Terminology (Guinea Pigs)
Female - Sow
Male - Boar
Young - Piglets
Terminology (Gerbils, Hamsters, Mice, Rats)
Female - Sire
Male - Dam
Young - Pups
Basic Animal Care Practices
- Should have access to fresh, clean water at all times, preferably from water bottle hanging from side of cage.
- Should have a good quality food as appropriate for the species, usually a seed/pellet mixture. Guinea pigs require a pelleted food fortified with Vitamin C. Rabbit food should not be used for any of these small animals. Fresh vegetables are important in a guinea pig diet, but should be given in very small amounts to others.
- Should have an odor free, dry, commercially prepared absorbent bedding or shavings. If guinea pigs are housed on wire mesh, it should not be larger than 1/2" x 1/2" mesh.
- Should have something to gnaw on, such as a piece of untreated wood or branches from fruit (unsprayed), willow or maple trees.
- Females should be kept separate from males, except for breeding purposes.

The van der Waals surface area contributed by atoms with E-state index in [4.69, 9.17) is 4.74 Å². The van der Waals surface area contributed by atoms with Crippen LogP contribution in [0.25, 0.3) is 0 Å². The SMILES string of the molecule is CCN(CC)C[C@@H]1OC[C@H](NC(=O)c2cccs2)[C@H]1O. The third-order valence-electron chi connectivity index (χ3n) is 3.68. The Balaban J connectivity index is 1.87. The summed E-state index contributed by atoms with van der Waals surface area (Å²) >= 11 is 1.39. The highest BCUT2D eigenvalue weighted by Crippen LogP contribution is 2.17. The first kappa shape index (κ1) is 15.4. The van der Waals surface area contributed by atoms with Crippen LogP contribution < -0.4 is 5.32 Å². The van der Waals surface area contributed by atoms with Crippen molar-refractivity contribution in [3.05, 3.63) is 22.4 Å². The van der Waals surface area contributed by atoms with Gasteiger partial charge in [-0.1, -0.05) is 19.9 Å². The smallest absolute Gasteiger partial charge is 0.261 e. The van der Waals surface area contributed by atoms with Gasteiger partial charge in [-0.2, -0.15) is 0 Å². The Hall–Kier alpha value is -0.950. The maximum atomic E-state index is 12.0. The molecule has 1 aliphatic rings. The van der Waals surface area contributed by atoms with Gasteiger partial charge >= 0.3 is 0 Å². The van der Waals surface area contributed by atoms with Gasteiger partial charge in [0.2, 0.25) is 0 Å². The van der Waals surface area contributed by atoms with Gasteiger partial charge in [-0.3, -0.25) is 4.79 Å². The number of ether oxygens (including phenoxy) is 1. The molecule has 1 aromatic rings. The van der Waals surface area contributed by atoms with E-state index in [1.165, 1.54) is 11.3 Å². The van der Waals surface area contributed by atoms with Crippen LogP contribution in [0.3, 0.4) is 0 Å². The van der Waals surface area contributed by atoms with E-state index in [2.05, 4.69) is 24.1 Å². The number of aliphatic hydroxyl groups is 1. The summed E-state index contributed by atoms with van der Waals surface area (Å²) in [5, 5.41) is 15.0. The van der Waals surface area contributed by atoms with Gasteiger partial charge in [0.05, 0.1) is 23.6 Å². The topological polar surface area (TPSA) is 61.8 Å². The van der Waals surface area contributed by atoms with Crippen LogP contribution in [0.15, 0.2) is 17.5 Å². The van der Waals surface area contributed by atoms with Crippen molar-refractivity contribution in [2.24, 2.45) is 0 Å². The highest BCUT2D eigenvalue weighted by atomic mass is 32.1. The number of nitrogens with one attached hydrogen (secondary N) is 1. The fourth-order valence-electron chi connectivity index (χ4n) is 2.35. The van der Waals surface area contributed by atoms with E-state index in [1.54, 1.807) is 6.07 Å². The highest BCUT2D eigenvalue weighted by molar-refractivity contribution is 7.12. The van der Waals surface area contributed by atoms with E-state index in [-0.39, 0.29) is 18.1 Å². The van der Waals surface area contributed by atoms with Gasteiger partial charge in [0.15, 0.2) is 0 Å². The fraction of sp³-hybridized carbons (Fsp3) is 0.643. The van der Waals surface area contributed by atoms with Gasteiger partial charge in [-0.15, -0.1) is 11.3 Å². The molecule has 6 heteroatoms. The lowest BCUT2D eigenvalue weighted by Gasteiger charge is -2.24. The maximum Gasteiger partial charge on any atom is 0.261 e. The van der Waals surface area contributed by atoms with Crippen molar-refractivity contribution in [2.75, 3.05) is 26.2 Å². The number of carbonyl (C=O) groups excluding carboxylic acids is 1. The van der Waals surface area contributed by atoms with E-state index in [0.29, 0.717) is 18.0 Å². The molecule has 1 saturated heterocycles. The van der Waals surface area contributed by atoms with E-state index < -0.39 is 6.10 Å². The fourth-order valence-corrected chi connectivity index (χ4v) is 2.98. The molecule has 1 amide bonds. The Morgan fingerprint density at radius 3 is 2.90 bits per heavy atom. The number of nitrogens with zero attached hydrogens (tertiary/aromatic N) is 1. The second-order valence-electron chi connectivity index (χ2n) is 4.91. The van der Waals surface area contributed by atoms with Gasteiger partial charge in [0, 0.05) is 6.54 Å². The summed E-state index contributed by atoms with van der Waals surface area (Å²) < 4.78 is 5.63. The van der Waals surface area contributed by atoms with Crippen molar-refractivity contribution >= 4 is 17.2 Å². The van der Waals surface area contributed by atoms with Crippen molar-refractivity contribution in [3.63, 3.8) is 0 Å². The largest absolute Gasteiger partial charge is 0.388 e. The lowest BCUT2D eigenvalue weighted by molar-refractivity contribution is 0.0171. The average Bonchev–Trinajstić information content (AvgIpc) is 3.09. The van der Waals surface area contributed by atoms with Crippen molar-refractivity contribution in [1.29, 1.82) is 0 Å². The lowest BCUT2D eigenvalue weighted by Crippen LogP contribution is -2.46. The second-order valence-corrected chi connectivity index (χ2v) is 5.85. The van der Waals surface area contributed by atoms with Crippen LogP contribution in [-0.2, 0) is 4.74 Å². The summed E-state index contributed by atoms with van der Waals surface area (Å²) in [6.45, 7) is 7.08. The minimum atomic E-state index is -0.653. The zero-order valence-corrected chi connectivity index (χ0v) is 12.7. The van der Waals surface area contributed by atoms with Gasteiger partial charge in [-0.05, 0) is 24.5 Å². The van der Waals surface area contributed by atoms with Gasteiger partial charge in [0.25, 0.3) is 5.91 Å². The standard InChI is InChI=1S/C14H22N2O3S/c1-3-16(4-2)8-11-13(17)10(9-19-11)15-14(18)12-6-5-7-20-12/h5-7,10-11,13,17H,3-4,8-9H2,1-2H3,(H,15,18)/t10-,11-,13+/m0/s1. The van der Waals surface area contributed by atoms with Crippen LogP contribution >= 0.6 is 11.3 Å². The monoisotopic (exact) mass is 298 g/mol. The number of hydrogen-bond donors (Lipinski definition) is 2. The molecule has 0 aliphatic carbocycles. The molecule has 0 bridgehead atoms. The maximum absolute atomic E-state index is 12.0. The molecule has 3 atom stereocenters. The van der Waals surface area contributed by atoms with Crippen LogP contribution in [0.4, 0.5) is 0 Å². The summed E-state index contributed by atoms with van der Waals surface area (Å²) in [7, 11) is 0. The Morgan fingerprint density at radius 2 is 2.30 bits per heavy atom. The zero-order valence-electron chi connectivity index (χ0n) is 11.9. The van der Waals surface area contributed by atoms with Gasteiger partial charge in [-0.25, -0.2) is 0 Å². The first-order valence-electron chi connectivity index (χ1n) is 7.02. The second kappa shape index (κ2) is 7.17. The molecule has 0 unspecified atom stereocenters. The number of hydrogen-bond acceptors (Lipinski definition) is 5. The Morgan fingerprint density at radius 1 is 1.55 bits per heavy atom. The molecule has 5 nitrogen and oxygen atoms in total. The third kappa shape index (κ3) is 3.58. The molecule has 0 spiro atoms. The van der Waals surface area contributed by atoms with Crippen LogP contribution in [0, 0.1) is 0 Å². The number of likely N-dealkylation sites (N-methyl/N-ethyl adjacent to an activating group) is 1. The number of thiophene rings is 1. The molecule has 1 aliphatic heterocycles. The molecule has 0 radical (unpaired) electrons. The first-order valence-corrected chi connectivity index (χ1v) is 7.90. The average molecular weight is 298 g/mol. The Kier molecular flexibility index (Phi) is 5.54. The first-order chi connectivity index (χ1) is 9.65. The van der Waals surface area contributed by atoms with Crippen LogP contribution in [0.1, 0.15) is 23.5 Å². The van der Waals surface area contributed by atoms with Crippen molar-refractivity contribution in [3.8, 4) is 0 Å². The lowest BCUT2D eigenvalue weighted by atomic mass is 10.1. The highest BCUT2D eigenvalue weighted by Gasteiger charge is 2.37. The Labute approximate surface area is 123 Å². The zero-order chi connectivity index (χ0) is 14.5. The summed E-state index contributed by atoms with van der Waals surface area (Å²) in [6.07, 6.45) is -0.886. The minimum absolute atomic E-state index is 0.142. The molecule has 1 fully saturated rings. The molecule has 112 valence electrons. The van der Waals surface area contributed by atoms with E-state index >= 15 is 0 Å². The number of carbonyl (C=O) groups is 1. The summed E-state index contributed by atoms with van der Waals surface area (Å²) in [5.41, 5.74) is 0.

Should have a small box to hide in, especially guinea pigs.
Signs of neglect/cruelty - what to look for
Appearance of animal: fur - standing on end, or wet, or matted; runny eyes and nose; thin; wet rump; evidence of fighting, such as bite marks around eyes, ears or rump; diarrhea.
Housing Conditions: filthy cage; wet bedding and strong odor; lack of water and food (look under bedding, as all but guinea pigs may take food from dish and hoard it); overcrowded quarters; too hot a location. NOTE: After they are 3 months old, hamsters should be housed alone.
Behavior: unresponsive; animals fighting with each other.
If any of the elements above are present, arrange to have a veterinarian examine animals.